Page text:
To plan for the future, it’s important to keep up with technological trends and their implications for your industry. The rise of self-driving vehicles presents both an opportunity and challenge for logistics, and electric vehicles are beginning to become a viable alternative to trucks that run on fossil fuels and are closely related to the rise of automation. These technologies are often hyped as imminent replacements to existing way of doing things, but are they really the future?
The Rise of Electric and Self-Driving Are Closely Linked
It’s valuable to take a quick look at how these technologies are interrelated. The transformation that comes with self-driving vehicles also allows for the paradigm shift to electric. With companies like Tesla driving innovation in automated vehicles, and many hybrids and electric vehicles used in tests, it’s likely these technologies will end up interlinked. Self-driving vehicles work better as electric vehicles because they are easier for the computers to drive. Economics also come into play. Electric cars are ultimately cheaper to drive a large number of miles than ones that run on fossil fuels. Due to how automation is developing, self-driving vehicles will inevitably lead to more electric vehicles.
As these technologies advance hand-in-hand they have the potential to destabilize the status quo. Businesses that invest in both electric and autonomous vehicles have the potential to gain a competitive advantage, but it can be difficult to know when to make the transition. Some early adopters are likely to fail, while those who wait too long to embrace new paradigms get left behind.
Automation can result in a reduction of labor costs, the ability to run vehicles almost continually, and full integration of trucking operations into digital supply chain management. It has the potential to radically reduce costs while increasing efficiency, transparency, and the speed of land-based transport.
Challenges to Implementation
At the same, there are many roadblocks to the development and widespread adoption of these technologies. The electric charging infrastructure is currently not robust enough to support electric vehicles traveling long distances. This may be solved through the building out of this infrastructure as well as the use of large battery arrays, but these solutions depend on several variables. No one doubts that self-driving trucks will be on roads by the early part of the 2020s, but the market share of these vehicles are largely dependent on overcoming these technical obstacles.
New technology potentially leads to socioeconomic disruptions. In the last few years, there has been a good deal of discussion about how automated technology and robotics could displace workers. This is true for interstate carriers as well.
Trucking unions are pushing back against the push toward automation, rallying their resources and warning that self-driving trucks could lead to possible safety risks. How this plays out in the push and pull of legislation could affect the timeline for adoption of self-driving electric trucks? And while electric trucks may develop independently of automation, it’s more likely that automation is, outside of a government mandate, the key factor in their widespread adoption.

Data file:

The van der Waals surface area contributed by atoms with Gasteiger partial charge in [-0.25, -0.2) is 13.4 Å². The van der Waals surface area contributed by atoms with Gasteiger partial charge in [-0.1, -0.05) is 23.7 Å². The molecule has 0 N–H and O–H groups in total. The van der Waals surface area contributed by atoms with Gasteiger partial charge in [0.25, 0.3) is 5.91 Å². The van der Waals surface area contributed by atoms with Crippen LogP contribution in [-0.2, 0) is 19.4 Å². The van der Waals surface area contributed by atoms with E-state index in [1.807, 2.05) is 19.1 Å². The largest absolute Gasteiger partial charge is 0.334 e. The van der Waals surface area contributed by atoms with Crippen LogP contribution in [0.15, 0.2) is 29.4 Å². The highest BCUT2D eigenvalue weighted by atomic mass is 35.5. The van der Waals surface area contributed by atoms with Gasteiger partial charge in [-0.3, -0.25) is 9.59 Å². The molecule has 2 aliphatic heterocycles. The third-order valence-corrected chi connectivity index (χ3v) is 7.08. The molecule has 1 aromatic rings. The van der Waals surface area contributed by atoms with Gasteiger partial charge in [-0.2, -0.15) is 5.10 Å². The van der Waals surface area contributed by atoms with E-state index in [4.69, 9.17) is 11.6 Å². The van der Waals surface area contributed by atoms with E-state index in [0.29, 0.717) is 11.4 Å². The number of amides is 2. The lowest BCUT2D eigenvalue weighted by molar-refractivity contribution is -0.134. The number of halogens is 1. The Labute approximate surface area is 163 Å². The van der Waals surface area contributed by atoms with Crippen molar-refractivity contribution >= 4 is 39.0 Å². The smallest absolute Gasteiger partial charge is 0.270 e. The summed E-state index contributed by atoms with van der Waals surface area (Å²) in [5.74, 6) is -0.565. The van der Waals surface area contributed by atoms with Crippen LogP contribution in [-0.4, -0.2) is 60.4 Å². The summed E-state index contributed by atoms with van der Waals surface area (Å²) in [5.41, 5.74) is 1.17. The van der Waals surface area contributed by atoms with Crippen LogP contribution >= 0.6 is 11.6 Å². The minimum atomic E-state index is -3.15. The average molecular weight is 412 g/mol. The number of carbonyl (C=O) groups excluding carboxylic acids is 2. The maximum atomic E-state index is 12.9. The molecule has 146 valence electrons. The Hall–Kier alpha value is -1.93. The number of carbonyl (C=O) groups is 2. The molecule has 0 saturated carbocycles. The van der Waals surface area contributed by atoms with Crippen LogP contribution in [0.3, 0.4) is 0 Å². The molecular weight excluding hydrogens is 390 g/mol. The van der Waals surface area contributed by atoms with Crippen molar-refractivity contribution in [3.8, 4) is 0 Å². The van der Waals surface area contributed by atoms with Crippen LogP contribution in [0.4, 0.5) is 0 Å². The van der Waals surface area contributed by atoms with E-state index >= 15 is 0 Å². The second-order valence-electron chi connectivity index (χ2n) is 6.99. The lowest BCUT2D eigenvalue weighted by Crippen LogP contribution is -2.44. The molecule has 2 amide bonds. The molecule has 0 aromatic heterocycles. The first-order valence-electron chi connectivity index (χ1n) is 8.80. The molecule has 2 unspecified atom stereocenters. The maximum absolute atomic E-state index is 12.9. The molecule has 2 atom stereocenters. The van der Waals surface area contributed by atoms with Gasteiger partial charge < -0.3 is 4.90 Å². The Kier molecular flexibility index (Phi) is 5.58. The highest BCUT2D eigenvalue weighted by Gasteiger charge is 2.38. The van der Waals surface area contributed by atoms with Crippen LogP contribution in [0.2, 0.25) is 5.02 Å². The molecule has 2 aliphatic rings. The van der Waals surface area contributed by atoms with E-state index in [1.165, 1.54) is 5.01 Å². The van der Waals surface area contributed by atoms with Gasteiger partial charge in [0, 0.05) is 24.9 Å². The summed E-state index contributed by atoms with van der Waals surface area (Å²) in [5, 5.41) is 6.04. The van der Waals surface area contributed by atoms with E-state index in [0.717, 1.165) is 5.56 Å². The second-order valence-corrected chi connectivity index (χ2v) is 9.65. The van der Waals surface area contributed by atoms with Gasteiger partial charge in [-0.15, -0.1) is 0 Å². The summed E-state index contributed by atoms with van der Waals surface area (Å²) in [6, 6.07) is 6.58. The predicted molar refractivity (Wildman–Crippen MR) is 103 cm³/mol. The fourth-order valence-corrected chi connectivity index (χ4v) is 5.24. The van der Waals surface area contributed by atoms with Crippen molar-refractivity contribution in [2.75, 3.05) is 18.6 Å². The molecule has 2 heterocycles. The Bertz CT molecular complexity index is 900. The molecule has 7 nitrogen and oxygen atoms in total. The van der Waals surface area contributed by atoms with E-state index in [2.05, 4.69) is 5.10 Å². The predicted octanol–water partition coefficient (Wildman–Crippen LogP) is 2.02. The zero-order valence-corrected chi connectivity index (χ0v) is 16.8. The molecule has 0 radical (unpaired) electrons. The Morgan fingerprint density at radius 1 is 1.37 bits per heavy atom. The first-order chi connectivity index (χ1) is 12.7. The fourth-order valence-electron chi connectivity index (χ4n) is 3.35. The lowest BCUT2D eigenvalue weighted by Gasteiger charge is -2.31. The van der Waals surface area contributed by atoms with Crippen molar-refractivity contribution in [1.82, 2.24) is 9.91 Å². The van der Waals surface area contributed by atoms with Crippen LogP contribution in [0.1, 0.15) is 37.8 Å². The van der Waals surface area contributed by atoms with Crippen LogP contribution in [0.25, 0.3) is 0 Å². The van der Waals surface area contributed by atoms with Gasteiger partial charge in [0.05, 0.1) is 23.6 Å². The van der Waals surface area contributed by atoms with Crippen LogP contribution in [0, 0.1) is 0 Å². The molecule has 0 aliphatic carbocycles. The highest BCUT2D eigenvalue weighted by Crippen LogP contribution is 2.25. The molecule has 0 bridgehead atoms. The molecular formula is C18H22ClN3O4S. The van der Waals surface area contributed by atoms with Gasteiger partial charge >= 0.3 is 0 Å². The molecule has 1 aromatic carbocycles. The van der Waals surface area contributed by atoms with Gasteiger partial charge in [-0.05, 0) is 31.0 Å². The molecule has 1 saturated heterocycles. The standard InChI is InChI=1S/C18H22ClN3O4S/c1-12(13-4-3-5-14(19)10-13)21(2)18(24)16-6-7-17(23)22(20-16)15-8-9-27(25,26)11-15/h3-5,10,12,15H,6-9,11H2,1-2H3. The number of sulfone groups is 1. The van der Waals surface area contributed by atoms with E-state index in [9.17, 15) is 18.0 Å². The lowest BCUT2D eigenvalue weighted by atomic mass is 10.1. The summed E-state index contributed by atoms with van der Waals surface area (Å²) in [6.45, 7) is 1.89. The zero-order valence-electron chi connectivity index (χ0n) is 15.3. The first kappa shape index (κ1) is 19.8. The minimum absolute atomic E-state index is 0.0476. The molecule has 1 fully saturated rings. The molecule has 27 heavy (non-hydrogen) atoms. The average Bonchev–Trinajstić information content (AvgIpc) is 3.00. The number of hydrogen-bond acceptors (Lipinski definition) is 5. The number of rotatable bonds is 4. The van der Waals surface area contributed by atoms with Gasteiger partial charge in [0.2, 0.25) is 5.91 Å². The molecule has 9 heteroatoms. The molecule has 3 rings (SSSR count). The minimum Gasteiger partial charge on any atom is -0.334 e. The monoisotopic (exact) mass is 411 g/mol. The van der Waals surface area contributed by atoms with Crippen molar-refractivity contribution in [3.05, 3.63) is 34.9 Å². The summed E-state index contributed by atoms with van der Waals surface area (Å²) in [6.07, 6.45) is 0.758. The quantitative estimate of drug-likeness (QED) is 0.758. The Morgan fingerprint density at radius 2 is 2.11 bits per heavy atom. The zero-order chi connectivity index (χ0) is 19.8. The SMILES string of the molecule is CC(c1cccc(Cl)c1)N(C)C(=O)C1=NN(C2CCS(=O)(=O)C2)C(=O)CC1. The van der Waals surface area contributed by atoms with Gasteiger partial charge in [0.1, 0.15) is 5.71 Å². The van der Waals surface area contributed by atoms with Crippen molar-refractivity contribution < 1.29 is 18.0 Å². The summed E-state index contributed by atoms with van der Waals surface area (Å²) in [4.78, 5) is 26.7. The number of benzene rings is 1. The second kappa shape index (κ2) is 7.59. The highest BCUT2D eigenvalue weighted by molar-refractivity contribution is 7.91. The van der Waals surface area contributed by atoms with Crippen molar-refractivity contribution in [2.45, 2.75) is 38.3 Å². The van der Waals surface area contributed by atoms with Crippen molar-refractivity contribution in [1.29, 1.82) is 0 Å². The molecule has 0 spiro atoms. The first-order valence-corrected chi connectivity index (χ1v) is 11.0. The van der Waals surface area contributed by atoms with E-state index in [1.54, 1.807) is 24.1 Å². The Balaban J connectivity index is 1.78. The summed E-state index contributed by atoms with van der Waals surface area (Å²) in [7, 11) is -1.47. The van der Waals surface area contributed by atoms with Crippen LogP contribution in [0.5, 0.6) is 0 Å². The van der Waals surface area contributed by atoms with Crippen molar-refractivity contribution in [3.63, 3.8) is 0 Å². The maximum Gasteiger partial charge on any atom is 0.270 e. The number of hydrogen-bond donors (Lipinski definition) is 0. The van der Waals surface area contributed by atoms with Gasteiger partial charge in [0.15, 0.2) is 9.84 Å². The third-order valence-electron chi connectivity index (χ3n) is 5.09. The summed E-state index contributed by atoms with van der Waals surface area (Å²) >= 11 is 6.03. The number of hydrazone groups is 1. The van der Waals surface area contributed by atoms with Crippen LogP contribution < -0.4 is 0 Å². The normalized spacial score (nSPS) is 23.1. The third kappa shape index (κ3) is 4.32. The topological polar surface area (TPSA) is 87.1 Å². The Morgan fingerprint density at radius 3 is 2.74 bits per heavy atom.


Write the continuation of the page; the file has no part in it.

The immediate economic benefits of electric are more notable when added to self-driving trucks. Therefore, when looking toward the viability of electric across the U.S., it’s important to focus first on the path and speed of autonomous driving technologies.
Safety is a paramount concern when it comes to self-driving vehicles. Solving the problem of anomalous driving conditions like extreme weather, debris in the road, or faded lane markings will be important to expanding the use of this technology. Despite fears that truck drivers will all lose their jobs, it’s much more likely that “operators” will still be needed in these vehicles to ensure consistency and protect against extreme circumstances like a tire blowing out.
This, however, prevents a cost challenge. With the large upfront costs of procuring these new vehicles, industry costs to upgrade infrastructure, and the need for the continued use of drivers, this new framework could be a financial challenge for many interstate carriers.
This brings back the question of both the speed of technological change and the regulatory and legislative approach. If self-driving technology advances to the point of human-less operation, it could improve the cost calculation. Additionally, subsidies for automation or electric, or regulation that advances these technologies could also have an effect.
Logistics professionals should carefully follow these developments while also assessing their own operations and determine what advantages these technologies could bring. Interstate carriers face a lot of change in their roles and in the environment in which they operate.
For businesses with significant operations in California, the adoption of electric vehicles is both a future requirement at some ports and supported by the state’s growing electric vehicle infrastructure. Some businesses may find that these technologies can be leveraged for greater efficiency and expanded growth opportunities. Others may find it to be more of a challenge to be mitigated, especially the potential labor conflicts.
In either case, it’s important to get ahead of the game. Being reactive to changes leaves the possibility of being left behind on one of the most important developments in interstate trucking since post-MCA deregulation.
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